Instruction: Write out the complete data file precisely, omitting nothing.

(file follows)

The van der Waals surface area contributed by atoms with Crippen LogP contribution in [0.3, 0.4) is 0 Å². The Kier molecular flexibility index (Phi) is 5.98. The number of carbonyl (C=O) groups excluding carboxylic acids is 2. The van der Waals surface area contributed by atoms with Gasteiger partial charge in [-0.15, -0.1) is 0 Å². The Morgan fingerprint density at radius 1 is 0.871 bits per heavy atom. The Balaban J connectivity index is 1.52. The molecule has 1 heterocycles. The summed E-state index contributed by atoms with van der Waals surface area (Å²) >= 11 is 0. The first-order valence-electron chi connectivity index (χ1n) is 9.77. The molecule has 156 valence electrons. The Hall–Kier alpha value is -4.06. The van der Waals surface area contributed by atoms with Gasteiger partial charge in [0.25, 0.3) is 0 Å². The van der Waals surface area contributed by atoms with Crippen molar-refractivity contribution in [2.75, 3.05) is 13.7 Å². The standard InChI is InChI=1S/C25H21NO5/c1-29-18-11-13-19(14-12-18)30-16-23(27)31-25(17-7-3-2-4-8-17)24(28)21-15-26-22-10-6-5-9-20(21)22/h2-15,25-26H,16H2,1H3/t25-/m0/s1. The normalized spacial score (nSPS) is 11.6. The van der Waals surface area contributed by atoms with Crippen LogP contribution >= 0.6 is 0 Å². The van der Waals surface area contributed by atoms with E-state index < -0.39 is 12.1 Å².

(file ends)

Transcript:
The van der Waals surface area contributed by atoms with Crippen LogP contribution in [0.3, 0.4) is 0 Å². The Kier molecular flexibility index (Phi) is 5.98. The number of carbonyl (C=O) groups excluding carboxylic acids is 2. The van der Waals surface area contributed by atoms with Gasteiger partial charge in [-0.15, -0.1) is 0 Å². The Morgan fingerprint density at radius 1 is 0.871 bits per heavy atom. The Balaban J connectivity index is 1.52. The molecule has 1 heterocycles. The summed E-state index contributed by atoms with van der Waals surface area (Å²) >= 11 is 0. The first-order valence-electron chi connectivity index (χ1n) is 9.77. The molecule has 156 valence electrons. The Hall–Kier alpha value is -4.06. The van der Waals surface area contributed by atoms with Gasteiger partial charge in [0.25, 0.3) is 0 Å². The van der Waals surface area contributed by atoms with Crippen molar-refractivity contribution in [2.75, 3.05) is 13.7 Å². The standard InChI is InChI=1S/C25H21NO5/c1-29-18-11-13-19(14-12-18)30-16-23(27)31-25(17-7-3-2-4-8-17)24(28)21-15-26-22-10-6-5-9-20(21)22/h2-15,25-26H,16H2,1H3/t25-/m0/s1. The normalized spacial score (nSPS) is 11.6. The van der Waals surface area contributed by atoms with Crippen LogP contribution >= 0.6 is 0 Å². The van der Waals surface area contributed by atoms with E-state index < -0.39 is 12.1 Å².